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Dog Tracking Collars

Dog Tracking Collars
Tracking collars and receivers are equipment used for locating tracking hounds and wide ranging hunting dogs (birds, rabbits, coons, and hogs) in the field. Tracking collars are also nice for owners that have dogs that tend to roam, or go with you on hikes or camping. Another way they are used is for Search and Rescue operations.

The tracking collar consists of two parts:

1. Radio collar/Transmitter that the dog wears.
2. Tracker/Receiver which the handler carries.

(This is opposite to remote training collars – because with remote dog training collars the dog wears the receiver and the handler has the transmitter.)

The radio collar/transmitter is what the dog wears, and is connected to a collar strap that has one or two antennas depending on model. The radio collar/transmitter sends out a radio telemetry signal on a set frequency and can be detected by the handler’s receiver.

The hand-held radio receiver tells the dog handler the dog’s direction, range, and sometimes behavior. Most receivers use a combination of lights, sound or a bar graph with an LCD screen or a needle indicator to tell you where your dog is located.
Some tracking systems also have a "Behavior Circuit" that can tell you what the dog is doing while he is wearing the collar.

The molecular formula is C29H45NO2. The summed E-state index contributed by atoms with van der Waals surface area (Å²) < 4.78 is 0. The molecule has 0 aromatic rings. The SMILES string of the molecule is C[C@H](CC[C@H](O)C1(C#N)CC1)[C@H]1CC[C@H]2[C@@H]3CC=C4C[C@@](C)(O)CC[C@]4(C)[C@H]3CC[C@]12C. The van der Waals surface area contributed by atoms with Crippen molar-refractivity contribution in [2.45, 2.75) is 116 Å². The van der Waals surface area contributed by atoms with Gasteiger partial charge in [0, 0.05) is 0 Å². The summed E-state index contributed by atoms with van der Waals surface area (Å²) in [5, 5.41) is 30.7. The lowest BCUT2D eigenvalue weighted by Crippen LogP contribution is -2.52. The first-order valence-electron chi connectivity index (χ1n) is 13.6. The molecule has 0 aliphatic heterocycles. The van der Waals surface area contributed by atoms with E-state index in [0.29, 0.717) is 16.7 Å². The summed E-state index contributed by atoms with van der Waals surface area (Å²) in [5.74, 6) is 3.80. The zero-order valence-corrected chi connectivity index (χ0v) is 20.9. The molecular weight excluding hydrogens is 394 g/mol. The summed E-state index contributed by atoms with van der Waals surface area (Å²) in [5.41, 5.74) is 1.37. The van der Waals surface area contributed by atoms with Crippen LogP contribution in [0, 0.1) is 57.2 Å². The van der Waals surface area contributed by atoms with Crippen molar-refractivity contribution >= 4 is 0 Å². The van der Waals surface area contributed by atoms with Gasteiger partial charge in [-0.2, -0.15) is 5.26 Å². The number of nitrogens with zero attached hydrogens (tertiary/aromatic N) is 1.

Bird Dog collars have a motion sensor that will tell you if the dog is running or standing still. (on point)
Bark Indicator collars will tell you if the dog is quiet or if he is baying. (Hounds men / Pig Hunters)
Tree Switch collars will tell you if your hound has "treed" its prey. (Designed for coon hunters)

Most dog tracking collars operate on one of five different bands and on different frequencies which allow you to use multiple collars at the same time and keep the signals from overlapping. It is always good to know if other folks are running tracking collars in your area. You want to do everything you can to avoid duplicating the same band and frequency that other folks have in your general area.

Running two identical collars in a ten mile radius will not cause either collar not to work, but it can be confusing and should be avoided if possible. The number of dogs that you can track depends on the system that you purchase. Companies make tracking systems that will track one dog and systems that will track up to 100 dogs individually. When selecting the correct combination of collars (transmitters) and the receiver that is right for you, you need to have an idea of how many dogs you are planning to run at the same time.

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